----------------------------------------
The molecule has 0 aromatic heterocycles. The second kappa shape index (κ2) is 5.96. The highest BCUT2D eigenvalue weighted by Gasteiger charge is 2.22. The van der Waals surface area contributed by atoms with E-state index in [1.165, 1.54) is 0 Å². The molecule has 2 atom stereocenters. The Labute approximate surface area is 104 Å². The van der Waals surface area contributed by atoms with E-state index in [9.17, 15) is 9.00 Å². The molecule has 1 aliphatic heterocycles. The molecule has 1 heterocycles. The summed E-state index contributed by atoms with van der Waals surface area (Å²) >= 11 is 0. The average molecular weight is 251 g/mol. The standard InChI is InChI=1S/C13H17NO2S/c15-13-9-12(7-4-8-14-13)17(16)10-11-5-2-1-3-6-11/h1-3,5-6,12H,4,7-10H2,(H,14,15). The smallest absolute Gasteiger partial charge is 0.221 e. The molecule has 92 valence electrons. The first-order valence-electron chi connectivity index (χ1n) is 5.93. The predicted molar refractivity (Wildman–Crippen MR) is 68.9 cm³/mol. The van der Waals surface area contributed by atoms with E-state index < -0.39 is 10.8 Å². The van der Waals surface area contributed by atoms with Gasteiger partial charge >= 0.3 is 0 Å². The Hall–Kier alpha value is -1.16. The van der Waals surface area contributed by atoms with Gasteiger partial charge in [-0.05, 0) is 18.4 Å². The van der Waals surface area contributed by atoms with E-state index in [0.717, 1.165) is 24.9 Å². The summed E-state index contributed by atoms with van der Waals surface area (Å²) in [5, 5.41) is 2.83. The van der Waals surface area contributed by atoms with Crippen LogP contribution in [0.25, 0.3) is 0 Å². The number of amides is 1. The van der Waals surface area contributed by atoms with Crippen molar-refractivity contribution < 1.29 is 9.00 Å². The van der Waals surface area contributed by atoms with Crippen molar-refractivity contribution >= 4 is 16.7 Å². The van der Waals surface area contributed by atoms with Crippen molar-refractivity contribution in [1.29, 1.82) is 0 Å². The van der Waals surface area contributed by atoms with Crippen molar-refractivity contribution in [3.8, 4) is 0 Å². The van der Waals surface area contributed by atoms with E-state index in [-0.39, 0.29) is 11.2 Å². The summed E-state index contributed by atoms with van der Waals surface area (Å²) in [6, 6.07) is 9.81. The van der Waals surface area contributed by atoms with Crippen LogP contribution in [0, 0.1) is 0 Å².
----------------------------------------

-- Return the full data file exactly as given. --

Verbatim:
The molecule has 0 aromatic heterocycles. The second kappa shape index (κ2) is 5.96. The highest BCUT2D eigenvalue weighted by Gasteiger charge is 2.22. The van der Waals surface area contributed by atoms with E-state index in [1.165, 1.54) is 0 Å². The molecule has 2 atom stereocenters. The Labute approximate surface area is 104 Å². The van der Waals surface area contributed by atoms with E-state index in [9.17, 15) is 9.00 Å². The molecule has 1 aliphatic heterocycles. The molecule has 1 heterocycles. The summed E-state index contributed by atoms with van der Waals surface area (Å²) >= 11 is 0. The average molecular weight is 251 g/mol. The standard InChI is InChI=1S/C13H17NO2S/c15-13-9-12(7-4-8-14-13)17(16)10-11-5-2-1-3-6-11/h1-3,5-6,12H,4,7-10H2,(H,14,15). The smallest absolute Gasteiger partial charge is 0.221 e. The molecule has 92 valence electrons. The first-order valence-electron chi connectivity index (χ1n) is 5.93. The predicted molar refractivity (Wildman–Crippen MR) is 68.9 cm³/mol. The van der Waals surface area contributed by atoms with E-state index < -0.39 is 10.8 Å². The van der Waals surface area contributed by atoms with Gasteiger partial charge >= 0.3 is 0 Å². The Hall–Kier alpha value is -1.16. The van der Waals surface area contributed by atoms with Gasteiger partial charge in [-0.05, 0) is 18.4 Å². The van der Waals surface area contributed by atoms with E-state index in [0.717, 1.165) is 24.9 Å². The summed E-state index contributed by atoms with van der Waals surface area (Å²) in [5, 5.41) is 2.83. The van der Waals surface area contributed by atoms with Crippen LogP contribution in [0.25, 0.3) is 0 Å². The number of amides is 1. The van der Waals surface area contributed by atoms with Crippen molar-refractivity contribution < 1.29 is 9.00 Å². The van der Waals surface area contributed by atoms with Crippen molar-refractivity contribution >= 4 is 16.7 Å². The van der Waals surface area contributed by atoms with Crippen molar-refractivity contribution in [1.29, 1.82) is 0 Å². The van der Waals surface area contributed by atoms with Crippen molar-refractivity contribution in [3.8, 4) is 0 Å². The van der Waals surface area contributed by atoms with E-state index in [-0.39, 0.29) is 11.2 Å². The summed E-state index contributed by atoms with van der Waals surface area (Å²) in [6, 6.07) is 9.81. The van der Waals surface area contributed by atoms with Crippen LogP contribution in [0, 0.1) is 0 Å².